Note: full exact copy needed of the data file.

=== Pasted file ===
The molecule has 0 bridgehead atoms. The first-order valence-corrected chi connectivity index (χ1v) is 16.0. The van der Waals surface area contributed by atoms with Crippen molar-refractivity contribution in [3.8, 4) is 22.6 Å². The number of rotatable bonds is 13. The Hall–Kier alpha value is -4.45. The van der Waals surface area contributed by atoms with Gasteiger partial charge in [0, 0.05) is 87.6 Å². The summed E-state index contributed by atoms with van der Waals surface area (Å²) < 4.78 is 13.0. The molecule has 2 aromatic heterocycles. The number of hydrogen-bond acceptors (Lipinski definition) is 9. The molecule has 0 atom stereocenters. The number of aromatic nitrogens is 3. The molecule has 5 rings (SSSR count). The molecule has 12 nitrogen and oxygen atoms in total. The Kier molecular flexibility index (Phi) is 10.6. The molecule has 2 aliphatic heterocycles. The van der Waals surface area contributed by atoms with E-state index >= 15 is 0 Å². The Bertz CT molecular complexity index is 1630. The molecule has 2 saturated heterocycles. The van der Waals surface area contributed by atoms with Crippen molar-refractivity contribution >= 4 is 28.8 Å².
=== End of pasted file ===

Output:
The molecule has 0 bridgehead atoms. The first-order valence-corrected chi connectivity index (χ1v) is 16.0. The van der Waals surface area contributed by atoms with Crippen molar-refractivity contribution in [3.8, 4) is 22.6 Å². The number of rotatable bonds is 13. The Hall–Kier alpha value is -4.45. The van der Waals surface area contributed by atoms with Gasteiger partial charge in [0, 0.05) is 87.6 Å². The summed E-state index contributed by atoms with van der Waals surface area (Å²) < 4.78 is 13.0. The molecule has 2 aromatic heterocycles. The number of hydrogen-bond acceptors (Lipinski definition) is 9. The molecule has 0 atom stereocenters. The number of aromatic nitrogens is 3. The molecule has 5 rings (SSSR count). The molecule has 12 nitrogen and oxygen atoms in total. The Kier molecular flexibility index (Phi) is 10.6. The molecule has 2 aliphatic heterocycles. The van der Waals surface area contributed by atoms with E-state index >= 15 is 0 Å². The Bertz CT molecular complexity index is 1630. The molecule has 2 saturated heterocycles. The van der Waals surface area contributed by atoms with Crippen molar-refractivity contribution >= 4 is 28.8 Å².